Last week, we learned of a violent game study that managed to locate a link between desensitization and aggression.

Recently, I had a chance to speak with Dr. Bruce Bartholow, Associate Professor of Psychology at the University of Missouri. He led the study in question and I wanted to A. discuss the implications of the results, B. gain more insight into how the study was conducted, and C. talk about a few other topics that are directly related to the subject at hand. And considering how highly we value our readers, I made sure to read through the comments to the article linked above (and Dr. Bartholow read them, too), and formulate a few questions based on that feedback.

Firstly, we tackled the subject of correlation versus causation. Dr. Bartholow admits that this is always an important question, but he clarifies that his study is indeed an experiment and that's a crucial distinction. Said Dr. Bartholow:

"The issue of correlation versus causation is hugely important in any scientific study. But this study wasn't correlational in nature; this was an experiment. We randomly assigned a violent or non-violent game, so the differences we see can only be attributed to the game itself and nothing else.

Other factors, like parental involvement, can contribute to aggression but in our experiment, none of that is relevant. The basic idea behind an experimental study is that you randomly assign people to conditions; there's a chance that someone in an abusive household might be in a non-violent or violent game condition."

Dr. Bartholow goes on to say that he certainly doesn't discount other factors that can lead to aggression, and furthermore, he clarifies the results of the study for those who jump to certain conclusions. While the link between desensitization and aggression seems to have been established, this doesn't mean the researchers have concluded that everyone who plays a violent video game will turn into a serial killer. And as for all of you who always go, "oh, I play violent games all the time and I'm fine," Dr. Bartholow responds:

"People sometimes have a hard time understanding- we don't always understand why we do the things we do. We don't have a lot of insight into what we think or how we act. One of the things I often say in the face of the 'I play violent games and I'm fine' argument is that we're not suggesting that every person who plays a violent game will become a violent person.

What we're suggesting is that immediately after playing a violent video game, that person is more likely to be more aggressive for a little while. And it might be small; they might cut someone off in traffic or give someone a dirty look. It's just an increased likelihood that they'll do or say something insulting or harmful to another person."

Feel free to discuss. For the record, we can easily condemn a great many "studies" that really don't seem to be done in the interest of science. However, this experiment is intriguing on a number of different levels, and it would be a mistake to peg Dr. Bartholow as an anti-gaming activist hell-bent on getting those aforementioned headlines. As he says, he doesn't seek to become a "policy maker" and at the end of the day, moderation for all ages is key.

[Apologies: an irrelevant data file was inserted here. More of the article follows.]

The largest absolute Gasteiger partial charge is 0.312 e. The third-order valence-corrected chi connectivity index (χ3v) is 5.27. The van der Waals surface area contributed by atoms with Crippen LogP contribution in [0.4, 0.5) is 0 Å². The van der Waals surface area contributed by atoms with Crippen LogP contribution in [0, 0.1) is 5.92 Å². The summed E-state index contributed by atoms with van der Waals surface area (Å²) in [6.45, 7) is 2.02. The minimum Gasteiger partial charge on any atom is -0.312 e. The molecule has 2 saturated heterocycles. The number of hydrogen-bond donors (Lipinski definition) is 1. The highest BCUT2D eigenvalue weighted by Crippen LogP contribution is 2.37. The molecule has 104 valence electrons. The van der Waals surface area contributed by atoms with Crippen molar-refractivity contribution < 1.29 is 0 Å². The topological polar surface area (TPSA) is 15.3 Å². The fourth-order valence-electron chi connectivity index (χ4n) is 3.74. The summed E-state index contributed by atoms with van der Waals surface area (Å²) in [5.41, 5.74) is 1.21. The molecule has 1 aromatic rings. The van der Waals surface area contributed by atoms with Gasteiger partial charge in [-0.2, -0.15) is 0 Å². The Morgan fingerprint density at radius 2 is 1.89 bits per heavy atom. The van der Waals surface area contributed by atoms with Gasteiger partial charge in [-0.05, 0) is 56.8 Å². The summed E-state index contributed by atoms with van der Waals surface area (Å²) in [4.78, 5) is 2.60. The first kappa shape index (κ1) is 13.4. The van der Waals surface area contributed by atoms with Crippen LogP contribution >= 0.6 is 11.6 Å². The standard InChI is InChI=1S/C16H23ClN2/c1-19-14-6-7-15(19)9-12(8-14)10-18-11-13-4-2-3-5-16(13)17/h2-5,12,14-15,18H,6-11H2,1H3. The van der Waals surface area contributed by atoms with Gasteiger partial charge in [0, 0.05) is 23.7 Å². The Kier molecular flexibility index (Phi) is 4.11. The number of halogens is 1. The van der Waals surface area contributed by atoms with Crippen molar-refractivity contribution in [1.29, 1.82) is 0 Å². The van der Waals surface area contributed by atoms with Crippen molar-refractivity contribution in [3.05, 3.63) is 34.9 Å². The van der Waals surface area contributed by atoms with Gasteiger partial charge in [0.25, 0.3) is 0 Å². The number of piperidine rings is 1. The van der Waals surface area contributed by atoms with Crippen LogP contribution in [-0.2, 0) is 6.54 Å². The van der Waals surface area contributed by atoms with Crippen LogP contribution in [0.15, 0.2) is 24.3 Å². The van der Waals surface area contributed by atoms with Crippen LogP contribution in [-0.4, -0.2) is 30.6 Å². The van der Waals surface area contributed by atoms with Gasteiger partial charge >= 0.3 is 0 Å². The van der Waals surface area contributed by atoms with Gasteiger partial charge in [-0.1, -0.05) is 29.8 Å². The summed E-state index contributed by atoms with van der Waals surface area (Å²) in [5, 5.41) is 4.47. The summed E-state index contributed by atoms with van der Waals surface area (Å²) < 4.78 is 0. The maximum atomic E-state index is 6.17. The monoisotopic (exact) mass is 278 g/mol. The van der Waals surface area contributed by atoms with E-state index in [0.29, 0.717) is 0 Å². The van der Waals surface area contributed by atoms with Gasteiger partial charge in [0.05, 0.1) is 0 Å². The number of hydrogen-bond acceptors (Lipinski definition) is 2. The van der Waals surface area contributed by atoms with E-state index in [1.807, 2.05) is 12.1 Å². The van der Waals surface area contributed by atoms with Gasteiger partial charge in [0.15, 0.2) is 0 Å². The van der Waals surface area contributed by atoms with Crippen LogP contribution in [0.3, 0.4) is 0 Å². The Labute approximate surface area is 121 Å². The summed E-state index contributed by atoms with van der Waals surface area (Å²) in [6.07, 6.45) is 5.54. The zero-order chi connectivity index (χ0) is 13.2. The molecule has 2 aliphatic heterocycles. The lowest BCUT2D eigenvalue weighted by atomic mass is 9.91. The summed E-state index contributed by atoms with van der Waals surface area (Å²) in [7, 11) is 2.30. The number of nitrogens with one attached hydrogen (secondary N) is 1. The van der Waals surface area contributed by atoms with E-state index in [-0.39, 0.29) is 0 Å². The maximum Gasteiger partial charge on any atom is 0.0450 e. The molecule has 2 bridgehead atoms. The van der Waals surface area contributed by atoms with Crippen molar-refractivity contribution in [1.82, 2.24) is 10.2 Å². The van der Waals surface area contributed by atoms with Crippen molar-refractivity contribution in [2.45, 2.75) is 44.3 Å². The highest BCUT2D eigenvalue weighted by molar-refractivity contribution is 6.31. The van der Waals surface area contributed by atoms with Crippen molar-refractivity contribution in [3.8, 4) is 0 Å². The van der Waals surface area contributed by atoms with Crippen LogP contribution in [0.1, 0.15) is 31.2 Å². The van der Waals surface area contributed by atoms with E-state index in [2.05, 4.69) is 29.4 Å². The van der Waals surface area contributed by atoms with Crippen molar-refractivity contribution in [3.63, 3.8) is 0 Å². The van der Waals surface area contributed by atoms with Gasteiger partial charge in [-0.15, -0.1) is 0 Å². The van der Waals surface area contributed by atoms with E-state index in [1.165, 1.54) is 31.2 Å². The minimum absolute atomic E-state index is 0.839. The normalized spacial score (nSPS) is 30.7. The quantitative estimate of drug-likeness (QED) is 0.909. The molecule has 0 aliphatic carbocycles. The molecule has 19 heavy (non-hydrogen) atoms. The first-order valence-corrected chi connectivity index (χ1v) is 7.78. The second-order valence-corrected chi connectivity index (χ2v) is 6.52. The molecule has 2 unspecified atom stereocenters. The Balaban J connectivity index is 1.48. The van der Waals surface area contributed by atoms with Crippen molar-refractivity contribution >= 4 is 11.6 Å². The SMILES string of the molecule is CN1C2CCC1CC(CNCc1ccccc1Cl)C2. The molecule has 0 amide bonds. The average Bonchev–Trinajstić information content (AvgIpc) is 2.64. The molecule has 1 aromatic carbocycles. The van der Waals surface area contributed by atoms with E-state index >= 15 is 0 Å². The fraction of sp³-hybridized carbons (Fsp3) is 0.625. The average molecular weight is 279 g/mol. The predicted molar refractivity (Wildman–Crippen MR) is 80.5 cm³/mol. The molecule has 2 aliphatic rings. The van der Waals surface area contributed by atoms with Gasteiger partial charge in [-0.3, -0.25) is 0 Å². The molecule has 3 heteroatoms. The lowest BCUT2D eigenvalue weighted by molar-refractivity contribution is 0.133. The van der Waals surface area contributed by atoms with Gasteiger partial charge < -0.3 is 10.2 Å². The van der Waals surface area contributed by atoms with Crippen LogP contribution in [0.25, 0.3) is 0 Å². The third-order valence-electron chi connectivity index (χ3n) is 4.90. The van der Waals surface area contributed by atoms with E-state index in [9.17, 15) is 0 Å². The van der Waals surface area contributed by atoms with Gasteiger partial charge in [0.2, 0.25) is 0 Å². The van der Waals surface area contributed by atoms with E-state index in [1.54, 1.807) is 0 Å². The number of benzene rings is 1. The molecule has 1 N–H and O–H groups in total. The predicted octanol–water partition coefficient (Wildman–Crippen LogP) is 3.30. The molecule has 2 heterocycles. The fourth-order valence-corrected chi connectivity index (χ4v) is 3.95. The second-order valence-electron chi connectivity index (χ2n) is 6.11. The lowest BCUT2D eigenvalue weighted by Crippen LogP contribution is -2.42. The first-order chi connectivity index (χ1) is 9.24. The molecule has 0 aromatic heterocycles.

I happen to agree with that. More from the Dr. Bartholow discussion soon.

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WorldEndsWithMe
WorldEndsWithMe
9 years ago

I agree with those findings, however, there are other factors to take into consideration as well. Immediately after playing a violent game people can also feel empowered, perhaps doing well in an interview. Same with hard core music.

There are so many things that influence us and we are constantly bombarded with them all day. Ultimately, video games can be the boogie man all they want, the industry makes way too much money for it to ever be squelched by the puritanical streak in this country.

SvenMD
SvenMD
9 years ago

I think your first point is highlighted in Jane McGonigal's book "Reality is Broken". I've been meaning to read it but haven't picked it up yet, but it seems like that is one of the themes of her work.

JonnyR
JonnyR
9 years ago

you're certainly right about the numerous stimuli our brains experience on a daily basis, even the doctor in question admitted other factors can contribute to agressive behaviour. but if he admits that, how can he stand by the test results and claim they prove anything at all.

If you have a select batch of test subjects and some possibly the majority are already predisposed to agressive tendencies whilst the others are more passive, how can you expect any accuracy in your test results?

(i know that people are not either on the agressive or none agressive side, theres definatly alot of grey area inbetween)

Underdog15
Underdog15
9 years ago

Well, although we don't have the actual report here, I'm sure they did the study properly. Which means they would have been measured in a preliminary. The results would be measured against each person's preliminary results. It would not have been as subjective as you are suggesting, JonnyR.

JDC80
JDC80
9 years ago

I don't really believe playing a lot of violent video games makes one violent I think those who act the stuff they experience in a "Grand Theft Auto" or any other M rated game probably had mental issues in the first place.